The politics of masks

Over recent months I have been working in Berlin, Hamburg, and Munich.  Passengers on public transport systems are required to wear masks in order to protect themselves and others from infection with the Covid-19 virus.  Not just any mask but a medical standard FFP2 design should be worn (see my photo from the Berlin U-Bahn).  I have very rarely seen any passengers without masks apart from an occasional nose on display or the odd maskless mobile phone user (much to the irritation of other travellers).

In Germany the Covid-19 pandemic has focused attention on the need for competent science-led public policy marked by ambitious forms of large-scale governmental intervention to protect both public health and the economy.  It is arguable that a political swerve towards calm deliberation and rational decision making may even have contributed towards the surprise outcome of the German federal elections last September when Angela Merkel was suceeded by Olaf Scholz as chancellor.  More broadly, critical scholars such as Andreas Malm have asked whether the same level of seriousness in policy making might be applied to other threats such as climate change.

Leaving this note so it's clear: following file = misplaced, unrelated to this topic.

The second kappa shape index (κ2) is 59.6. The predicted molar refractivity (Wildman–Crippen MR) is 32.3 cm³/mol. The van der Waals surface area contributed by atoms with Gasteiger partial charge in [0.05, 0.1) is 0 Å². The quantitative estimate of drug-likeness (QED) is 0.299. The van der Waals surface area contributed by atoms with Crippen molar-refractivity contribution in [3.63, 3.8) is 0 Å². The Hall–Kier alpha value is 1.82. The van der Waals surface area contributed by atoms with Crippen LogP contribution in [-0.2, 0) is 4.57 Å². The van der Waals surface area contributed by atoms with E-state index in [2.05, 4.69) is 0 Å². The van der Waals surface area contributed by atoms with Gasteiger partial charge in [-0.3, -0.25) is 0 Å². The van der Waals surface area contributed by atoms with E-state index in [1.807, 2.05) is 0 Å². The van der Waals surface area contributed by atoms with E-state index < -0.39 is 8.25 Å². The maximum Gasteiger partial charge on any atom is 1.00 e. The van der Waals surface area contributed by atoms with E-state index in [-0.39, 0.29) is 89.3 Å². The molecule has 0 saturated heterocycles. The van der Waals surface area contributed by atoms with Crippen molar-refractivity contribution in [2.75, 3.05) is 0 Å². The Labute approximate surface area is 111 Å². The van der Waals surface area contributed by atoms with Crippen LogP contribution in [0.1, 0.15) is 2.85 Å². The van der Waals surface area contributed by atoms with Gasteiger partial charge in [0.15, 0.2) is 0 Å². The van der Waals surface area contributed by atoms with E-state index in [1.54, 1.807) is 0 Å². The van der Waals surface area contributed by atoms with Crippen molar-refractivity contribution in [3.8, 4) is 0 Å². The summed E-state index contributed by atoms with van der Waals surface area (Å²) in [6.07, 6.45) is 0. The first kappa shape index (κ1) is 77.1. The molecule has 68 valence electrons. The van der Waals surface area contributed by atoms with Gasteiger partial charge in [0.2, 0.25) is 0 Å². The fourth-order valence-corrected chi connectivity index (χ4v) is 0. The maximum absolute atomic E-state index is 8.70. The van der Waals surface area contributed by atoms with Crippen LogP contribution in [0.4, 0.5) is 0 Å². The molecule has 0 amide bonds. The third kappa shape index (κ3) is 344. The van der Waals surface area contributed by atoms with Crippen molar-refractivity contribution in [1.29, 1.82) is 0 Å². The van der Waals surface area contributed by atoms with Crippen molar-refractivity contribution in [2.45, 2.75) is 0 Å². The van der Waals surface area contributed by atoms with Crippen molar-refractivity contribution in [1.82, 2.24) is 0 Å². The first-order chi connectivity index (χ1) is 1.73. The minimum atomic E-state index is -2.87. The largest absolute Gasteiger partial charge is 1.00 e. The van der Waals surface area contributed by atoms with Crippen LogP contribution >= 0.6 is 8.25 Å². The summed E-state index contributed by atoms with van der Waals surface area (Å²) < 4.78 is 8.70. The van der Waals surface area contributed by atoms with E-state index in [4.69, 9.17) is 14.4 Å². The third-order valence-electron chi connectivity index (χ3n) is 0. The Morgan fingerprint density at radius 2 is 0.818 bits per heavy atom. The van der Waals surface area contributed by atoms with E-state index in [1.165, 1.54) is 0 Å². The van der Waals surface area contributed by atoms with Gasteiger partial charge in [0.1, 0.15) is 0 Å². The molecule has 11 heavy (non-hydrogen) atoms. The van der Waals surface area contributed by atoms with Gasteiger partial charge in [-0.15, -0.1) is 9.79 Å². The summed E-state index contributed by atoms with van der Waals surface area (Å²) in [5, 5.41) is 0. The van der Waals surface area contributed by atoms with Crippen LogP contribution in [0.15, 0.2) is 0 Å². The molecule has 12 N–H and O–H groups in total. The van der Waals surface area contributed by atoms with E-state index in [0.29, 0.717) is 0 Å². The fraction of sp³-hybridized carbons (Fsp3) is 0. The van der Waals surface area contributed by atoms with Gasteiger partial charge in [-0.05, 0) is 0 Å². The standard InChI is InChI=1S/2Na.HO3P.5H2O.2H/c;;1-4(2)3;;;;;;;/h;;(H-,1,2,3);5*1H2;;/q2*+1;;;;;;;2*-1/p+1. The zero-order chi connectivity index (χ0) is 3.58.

Whenever I return to London, however, I am shocked by the lack of compliance with public health measures.  Although mask wearing remains compulsory on London’s public transport system perhaps only half of the passengers make any effort to comply.  In the UK it appears that public health messaging has been steadily disintegrating for months, driven in part by the steady stream of revelations of rule breaking by law makers.  In the place of clarity and cooperation a sense of confusion and cynicism has taken hold.  It is worth recalling that some of the highest death rates from Covid-19 in the UK by occupation have been experienced by public transport workers and other front line staff who deliver essential services.  To wear a mask is an act of solidarity with vulnerable workers as well as other passengers.  The mayor of London, Sadiq Khan, has recently reiterated the requirement for people to wear masks on public transport but the police claim that they lack the resources to enforce these public health measures.  Earlier government aims to control or contain Covid-19 have been quietly abandoned on the grounds of political expediency bolstered by spurious herd immunity arguments.  Disparities in public health policy between England and other parts of the UK have been deliberately exploited to revive forms of English nationalism that have helped shore up support for Johnson and his acolytes within the Conservative Party.  We have somehow moved from what might have been a form of science-led public health policy towards a very different kind of social and political configuration led by shifting alliances on the right of British politics.